The more conservative members of this Republican field--among them Sen. Cruz; Sen. Santorum; Gov. Bobby Jindal; and Gov. Mike Huckabee--have aggressively emphasized their opposition to same-sex marriage. For them, the issue can be used to differentiate themselves not just from Democrats but from mainstream Republicans, like Jeb Bush, who is trying to appeal to a broader audience with an eye to the general election.

Cruz said advocates of traditional marriage should "fall to our knees and pray" against a court decision legalizing same-sex marriage.

Click for Ted Cruz on other issues.   Source: N. Y. Times on 2015 Iowa Faith & Freedom Coalition summit

Ted Cruz on Civil Rights : Apr 25, 2015
Zealotry on same-sex marriage leaves out religious liberty

Cruz said same-sex marriage had produced rabid zealotry in Democratic ranks. This ideology, he argued, was excluding people of faith: "Today's Democratic Party has become so radicalized for legalizing gay marriage in all 50 states that there is no longer any room for religious liberty," he said.

The Texas lawmaker said this stance was against America's traditional values. Religious liberty, Cruz claimed, was one of the nation's founding principles. "We were founded by men and women fleeing religious persecution," Cruz declared.

Cruz, a long-time opponent of same-sex marriage, seemingly softened his tone on gay rights earlier this week. The White House hopeful reportedly said Monday evening he would still accept one of his daughters if they became a lesbian.

Click for Ted Cruz on other issues.   Source: TheHill weblog on 2015 Iowa Faith & Freedom Coalition summit

Mike Huckabee on Civil Rights : Apr 24, 2015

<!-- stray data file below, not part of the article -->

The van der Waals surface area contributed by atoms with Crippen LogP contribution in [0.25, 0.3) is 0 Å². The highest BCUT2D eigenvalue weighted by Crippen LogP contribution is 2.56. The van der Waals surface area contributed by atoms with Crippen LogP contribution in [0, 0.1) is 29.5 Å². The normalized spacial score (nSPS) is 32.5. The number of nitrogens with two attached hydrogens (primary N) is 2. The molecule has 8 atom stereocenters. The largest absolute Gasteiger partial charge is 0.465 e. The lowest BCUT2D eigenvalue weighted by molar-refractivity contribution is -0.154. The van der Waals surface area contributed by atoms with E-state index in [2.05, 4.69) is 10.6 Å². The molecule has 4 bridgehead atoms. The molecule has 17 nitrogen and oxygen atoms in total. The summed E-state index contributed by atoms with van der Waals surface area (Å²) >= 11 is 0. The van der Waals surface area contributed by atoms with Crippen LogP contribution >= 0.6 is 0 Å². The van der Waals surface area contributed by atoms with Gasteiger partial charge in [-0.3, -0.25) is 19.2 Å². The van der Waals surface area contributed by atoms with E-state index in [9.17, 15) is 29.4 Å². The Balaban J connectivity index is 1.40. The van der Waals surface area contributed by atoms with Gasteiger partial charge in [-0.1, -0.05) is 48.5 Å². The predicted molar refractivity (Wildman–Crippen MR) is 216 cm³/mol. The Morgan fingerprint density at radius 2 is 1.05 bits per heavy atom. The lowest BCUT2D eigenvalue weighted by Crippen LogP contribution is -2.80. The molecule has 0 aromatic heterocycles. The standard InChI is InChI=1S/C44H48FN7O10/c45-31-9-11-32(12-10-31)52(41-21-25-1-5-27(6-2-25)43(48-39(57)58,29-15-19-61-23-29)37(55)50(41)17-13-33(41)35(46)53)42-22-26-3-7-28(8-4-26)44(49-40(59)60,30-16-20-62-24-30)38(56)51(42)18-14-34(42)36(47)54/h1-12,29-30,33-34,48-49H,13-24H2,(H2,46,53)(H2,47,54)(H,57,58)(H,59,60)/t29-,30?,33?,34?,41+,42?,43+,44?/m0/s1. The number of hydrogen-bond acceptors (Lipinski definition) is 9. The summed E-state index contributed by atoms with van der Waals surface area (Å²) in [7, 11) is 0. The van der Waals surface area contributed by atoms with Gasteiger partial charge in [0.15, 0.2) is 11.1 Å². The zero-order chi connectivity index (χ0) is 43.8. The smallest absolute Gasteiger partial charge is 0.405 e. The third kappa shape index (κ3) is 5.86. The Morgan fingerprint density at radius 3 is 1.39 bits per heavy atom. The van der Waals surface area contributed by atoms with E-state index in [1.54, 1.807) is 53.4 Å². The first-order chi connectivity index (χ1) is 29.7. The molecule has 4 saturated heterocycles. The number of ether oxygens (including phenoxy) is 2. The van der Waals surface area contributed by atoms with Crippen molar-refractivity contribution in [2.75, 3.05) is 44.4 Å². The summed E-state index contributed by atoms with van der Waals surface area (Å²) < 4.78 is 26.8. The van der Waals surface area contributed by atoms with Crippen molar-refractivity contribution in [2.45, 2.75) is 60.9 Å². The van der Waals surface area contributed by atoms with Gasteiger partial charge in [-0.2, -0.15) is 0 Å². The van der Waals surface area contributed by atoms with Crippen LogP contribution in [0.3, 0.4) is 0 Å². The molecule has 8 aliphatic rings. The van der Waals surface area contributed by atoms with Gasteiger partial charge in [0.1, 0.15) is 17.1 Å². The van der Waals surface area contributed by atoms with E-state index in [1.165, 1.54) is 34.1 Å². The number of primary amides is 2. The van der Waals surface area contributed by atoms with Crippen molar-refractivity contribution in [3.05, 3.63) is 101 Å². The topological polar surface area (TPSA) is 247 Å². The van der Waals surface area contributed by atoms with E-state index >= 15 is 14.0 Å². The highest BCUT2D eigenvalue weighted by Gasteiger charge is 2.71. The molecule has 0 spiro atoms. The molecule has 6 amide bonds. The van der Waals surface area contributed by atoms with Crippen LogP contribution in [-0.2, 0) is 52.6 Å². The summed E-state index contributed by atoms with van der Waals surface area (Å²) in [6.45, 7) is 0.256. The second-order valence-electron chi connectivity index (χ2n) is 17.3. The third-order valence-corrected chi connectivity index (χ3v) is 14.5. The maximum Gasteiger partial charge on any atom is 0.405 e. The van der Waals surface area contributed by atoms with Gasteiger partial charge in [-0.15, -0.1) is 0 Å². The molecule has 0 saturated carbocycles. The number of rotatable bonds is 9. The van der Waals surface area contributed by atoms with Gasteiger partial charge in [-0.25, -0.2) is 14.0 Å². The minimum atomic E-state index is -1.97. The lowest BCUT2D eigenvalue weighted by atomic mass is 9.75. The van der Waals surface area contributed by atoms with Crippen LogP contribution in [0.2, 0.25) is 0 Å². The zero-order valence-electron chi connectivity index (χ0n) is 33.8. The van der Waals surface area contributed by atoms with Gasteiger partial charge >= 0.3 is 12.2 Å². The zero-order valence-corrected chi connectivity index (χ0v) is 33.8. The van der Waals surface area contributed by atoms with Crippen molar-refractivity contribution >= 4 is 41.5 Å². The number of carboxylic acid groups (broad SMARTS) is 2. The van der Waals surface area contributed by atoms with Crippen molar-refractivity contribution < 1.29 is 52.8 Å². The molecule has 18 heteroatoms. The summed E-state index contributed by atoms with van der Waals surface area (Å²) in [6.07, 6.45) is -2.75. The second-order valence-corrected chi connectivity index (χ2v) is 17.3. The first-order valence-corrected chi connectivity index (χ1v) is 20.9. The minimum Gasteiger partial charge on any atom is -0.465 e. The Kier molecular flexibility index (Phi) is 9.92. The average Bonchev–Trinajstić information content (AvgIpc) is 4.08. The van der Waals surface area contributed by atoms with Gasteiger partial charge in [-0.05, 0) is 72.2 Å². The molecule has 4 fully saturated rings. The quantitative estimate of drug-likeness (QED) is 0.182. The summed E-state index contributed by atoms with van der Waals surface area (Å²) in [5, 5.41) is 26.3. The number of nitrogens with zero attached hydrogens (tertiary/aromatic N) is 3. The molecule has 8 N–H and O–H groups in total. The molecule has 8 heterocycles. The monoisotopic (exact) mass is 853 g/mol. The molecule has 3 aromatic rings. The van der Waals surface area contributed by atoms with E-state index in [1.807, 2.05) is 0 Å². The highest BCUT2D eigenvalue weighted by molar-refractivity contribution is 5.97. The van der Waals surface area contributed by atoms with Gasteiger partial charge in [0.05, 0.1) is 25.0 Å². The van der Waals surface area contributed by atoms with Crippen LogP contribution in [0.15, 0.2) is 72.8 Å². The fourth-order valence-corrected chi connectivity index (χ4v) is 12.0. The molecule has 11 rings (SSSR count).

Same-sex marriage leads to criminalization of Christianity

The United States is moving toward "criminalization of Christianity" as a result of legalizing same-sex marriage, Mike Huckabee told a group of conservative pastors: "We are moving rapidly toward the criminalization of Christianity."

The former governor of Arkansas said it is his "biblical duty" to pray for the members of the Supreme Court as they prepare to rule on same-sex marriage this summer.

"If the courts rule that people have a civil right not only to be a homosexual but a civil right to have a homosexual marriage, then a homosexual couple coming to a pastor who believes in biblical marriage who says 'I can't perform that wedding' will now be breaking the law," he said. "Let me make clear: It's not just saying, 'I'm sorry you have a preference.' No, you will be breaking the law subject to civil, for sure, and possibly criminal penalties for violating the law, depending on how the law is written in communities, states and in the nation."

Click for Mike Huckabee on other issues.   Source: Politico.com on 2015 Iowa Faith & Freedom Coalition summit

Mike Huckabee on Civil Rights : Apr 24, 2015
Courts cannot unilaterally allow same-sex marriage

In an apparent defense of gay conversion therapy, Huckabee said that the government is telling chaplains that they cannot help people "seek assistance" for a "homosexual lifestyle" and to "put their Bibles away, no longer pray in Jesus' name." Huckabee told [an audience of] pastors that opponents of gay marriage are "pariahs" among the "ruling class" and donors.

Huckabee said that he cringes whenever he hears people call a court decision "the law of the land." He said, "how many people passed 9th grade civics? There are three branches of government, not one," adding that when a court rules in favor of same-sex marriage, that does not mean that licenses should be issued the following day.